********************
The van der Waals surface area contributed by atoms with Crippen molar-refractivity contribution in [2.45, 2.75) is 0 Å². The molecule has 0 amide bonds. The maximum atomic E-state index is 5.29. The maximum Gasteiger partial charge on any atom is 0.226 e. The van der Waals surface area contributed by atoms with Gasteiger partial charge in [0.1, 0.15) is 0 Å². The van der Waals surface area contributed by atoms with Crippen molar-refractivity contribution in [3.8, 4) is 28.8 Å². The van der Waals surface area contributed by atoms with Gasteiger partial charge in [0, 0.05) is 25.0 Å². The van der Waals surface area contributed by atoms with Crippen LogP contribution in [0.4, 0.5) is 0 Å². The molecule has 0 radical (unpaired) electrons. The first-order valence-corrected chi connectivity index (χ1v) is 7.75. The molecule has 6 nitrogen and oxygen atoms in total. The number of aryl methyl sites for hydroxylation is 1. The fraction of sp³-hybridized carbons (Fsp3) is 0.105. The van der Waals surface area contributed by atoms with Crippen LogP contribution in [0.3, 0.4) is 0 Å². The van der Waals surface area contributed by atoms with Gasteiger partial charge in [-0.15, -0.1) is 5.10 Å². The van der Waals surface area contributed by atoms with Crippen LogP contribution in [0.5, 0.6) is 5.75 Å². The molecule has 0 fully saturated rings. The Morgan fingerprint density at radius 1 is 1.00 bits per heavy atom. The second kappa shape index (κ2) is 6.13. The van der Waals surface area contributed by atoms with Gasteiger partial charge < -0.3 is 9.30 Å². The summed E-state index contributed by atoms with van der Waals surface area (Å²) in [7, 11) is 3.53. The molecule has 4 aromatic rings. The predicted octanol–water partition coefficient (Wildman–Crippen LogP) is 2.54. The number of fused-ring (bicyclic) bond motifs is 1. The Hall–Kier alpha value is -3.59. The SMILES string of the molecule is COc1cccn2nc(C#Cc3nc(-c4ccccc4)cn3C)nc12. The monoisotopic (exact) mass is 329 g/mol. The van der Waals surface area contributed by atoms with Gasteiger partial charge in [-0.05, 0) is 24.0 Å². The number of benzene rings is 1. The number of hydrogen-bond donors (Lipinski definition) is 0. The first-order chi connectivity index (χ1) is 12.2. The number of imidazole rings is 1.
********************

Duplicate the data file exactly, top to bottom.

The van der Waals surface area contributed by atoms with Crippen molar-refractivity contribution in [2.45, 2.75) is 0 Å². The molecule has 0 amide bonds. The maximum atomic E-state index is 5.29. The maximum Gasteiger partial charge on any atom is 0.226 e. The van der Waals surface area contributed by atoms with Gasteiger partial charge in [0.1, 0.15) is 0 Å². The van der Waals surface area contributed by atoms with Crippen molar-refractivity contribution in [3.8, 4) is 28.8 Å². The van der Waals surface area contributed by atoms with Gasteiger partial charge in [0, 0.05) is 25.0 Å². The van der Waals surface area contributed by atoms with Crippen LogP contribution in [0.4, 0.5) is 0 Å². The molecule has 0 radical (unpaired) electrons. The first-order valence-corrected chi connectivity index (χ1v) is 7.75. The molecule has 6 nitrogen and oxygen atoms in total. The number of aryl methyl sites for hydroxylation is 1. The fraction of sp³-hybridized carbons (Fsp3) is 0.105. The van der Waals surface area contributed by atoms with Crippen LogP contribution in [0.3, 0.4) is 0 Å². The van der Waals surface area contributed by atoms with Gasteiger partial charge in [-0.15, -0.1) is 5.10 Å². The van der Waals surface area contributed by atoms with Crippen LogP contribution in [0.5, 0.6) is 5.75 Å². The molecule has 0 fully saturated rings. The Morgan fingerprint density at radius 1 is 1.00 bits per heavy atom. The second kappa shape index (κ2) is 6.13. The van der Waals surface area contributed by atoms with Gasteiger partial charge < -0.3 is 9.30 Å². The summed E-state index contributed by atoms with van der Waals surface area (Å²) in [7, 11) is 3.53. The molecule has 4 aromatic rings. The predicted octanol–water partition coefficient (Wildman–Crippen LogP) is 2.54. The number of fused-ring (bicyclic) bond motifs is 1. The Hall–Kier alpha value is -3.59. The SMILES string of the molecule is COc1cccn2nc(C#Cc3nc(-c4ccccc4)cn3C)nc12. The monoisotopic (exact) mass is 329 g/mol. The van der Waals surface area contributed by atoms with Gasteiger partial charge in [-0.05, 0) is 24.0 Å². The number of benzene rings is 1. The number of hydrogen-bond donors (Lipinski definition) is 0. The first-order chi connectivity index (χ1) is 12.2. The number of imidazole rings is 1.